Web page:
|Introduction And Specifications|
Microsoft and its partners were pushing Windows Phone 8-based smartphones hard this holiday season. In a market that's already crowded with plenty of great Android and iOS options, Microsoft and its partners definitely have their work cut out for them. Given its touch-friendly features, unique UI, and personalization options though, Windows Phone 8 is getting a second look from a lot of people.
If you're in the market for a new smartphone in the post-holiday season, you'll have a few Windows Phone 8 smartphone options to consider, including the new Lumia 810 which is exclusive to T-Mobile and the Lumia 820 which is exclusive to AT&T. These new Windows Phone 8 smartphones come with all of the Windows Phone 8 features you'd expect as well as some additional software from Nokia that is designed to bolster the capabilities of the phones. We'll discuss these features more in the coming pages of this review. Both of these phones have similar specifications with only minor differences. The majority of our hands-on look in this review is with the Lumia 810, but keep in mind that most of what we say will apply to the Lumia 820 as well.
The Lumia 810 has a 4.3-inch OLED WVGA Clear Black display as well as an 8-megapixel camera that utilizes Carl Zeiss optics. The phone also has a 1.2-megapixel Skype HD certified front-facing camera for video chat. One of the unique features of the Lumia 810 is the fact that it supports wireless charging when used with an exchangeable shell that's sold separately. These shells are available in cyan and black.
First, let's give you a quick walk-around of the device in action here in our video showcase...
Next, let's take a closer look at the hardware specifications of the Lumia 810 and Lumia 820 before we move on:
|Design and Build Quality|
The Lumia 810 has a boxy design with ever-so-slightly rounded corners and a slightly curved back. The back cover has a soft rubber feel that resists fingerprints. This cover is removable and can be swapped out with a shell (sold separately) that enables wireless charging. Removing the back cover isn't easy, however, so it's not something you'll want to do often.
Like many smartphones today, the majority of the front of the Lumia 810 is consumed by the 4.3-inch OLED WVGA ClearBlack display with a resolution of 480 x 800. The Lumia 810's display doesn’t offer the same resolution as other high-end smartphones. As a result, text and graphics aren't quite as crisp as they could be, but overall, the display is still easy on the eyes. This display also features scratchproof Corning Gorilla Glass. Viewing the screen outdoors under direct sunlight was no worse than on other phones.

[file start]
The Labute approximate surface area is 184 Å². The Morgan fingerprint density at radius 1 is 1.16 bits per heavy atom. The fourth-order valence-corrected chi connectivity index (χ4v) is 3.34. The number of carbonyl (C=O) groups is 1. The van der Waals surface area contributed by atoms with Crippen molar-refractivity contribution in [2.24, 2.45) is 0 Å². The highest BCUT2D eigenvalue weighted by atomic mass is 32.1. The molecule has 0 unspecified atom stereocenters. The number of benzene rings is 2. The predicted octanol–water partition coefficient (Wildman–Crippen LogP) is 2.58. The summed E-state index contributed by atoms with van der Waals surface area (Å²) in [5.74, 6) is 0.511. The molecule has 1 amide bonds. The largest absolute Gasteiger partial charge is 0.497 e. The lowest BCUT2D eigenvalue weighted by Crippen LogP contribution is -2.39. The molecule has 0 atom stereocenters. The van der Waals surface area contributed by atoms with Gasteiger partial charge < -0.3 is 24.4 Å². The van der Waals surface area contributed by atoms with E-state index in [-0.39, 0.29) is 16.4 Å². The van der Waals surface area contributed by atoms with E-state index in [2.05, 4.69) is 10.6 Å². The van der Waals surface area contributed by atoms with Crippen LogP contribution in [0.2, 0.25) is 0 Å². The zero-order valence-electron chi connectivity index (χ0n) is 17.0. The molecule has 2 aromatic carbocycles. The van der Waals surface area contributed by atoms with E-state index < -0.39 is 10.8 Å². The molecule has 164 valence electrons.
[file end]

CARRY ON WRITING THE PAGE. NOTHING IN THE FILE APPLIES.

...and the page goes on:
When holding the Lumia 810, you'll notice a small lip where the phone transitions to the casing near the edges of the device. Below the display, you'll find the Back, Start, and Search capacitive touch buttons that don't encroach on the screen real estate. Above the display, you'll find the proximity sensor, front-facing 1.2 megapixel camera, and earpiece.
The top edge of the phone houses the 3.5mm headset jack. On the bottom edge of the phone, you'll find the microUSB port as well as a speaker and microphone. The left edge of the phone is void of any hardware buttons. On the right edge, you'll find the volume rocker, power button, and a dedicated camera button. The camera button can act as a shutter when you're in the camera application or be used to fire up the camera app. On the back of the camera, you'll find the 8 megapixel camera with dual LED flash.
The Lumia 810 isn't quite as big as the Nokia Lumia 920 we reviewed recently, but it's still a hefty phone. Although the Lumia 810 has a slightly smaller footprint than the Samsung Galaxy S III, for example, the Lumia 810 is thicker and weighs more than the Galaxy S III which makes the phone feel bigger. In comparison to the iPhone 5 which weighs 3.95 ounces, you'll definitely notice the extra heft of the Lumia 810 which weighs 5.11 ounces.
Nokia put a 1.5 GHz dual-core Snapdragon S4 processor as well as 1GB of RAM in the Lumia 810. This combination makes for a zippy, responsive phone, especially when compared to previous generation Windows Phone 7.5 devices. Although the phone comes with only 8GB of onboard storage, you're welcome to add up to 64GB using a microSD card.
Nokia's Lumia 820 is available for AT&T. This smartphone features many of the same specifications and features as the Lumia 810 for T-Mobile. As you can see, the Lumia 820 also has similar styling as the Lumia 810.
|Software and User Experience|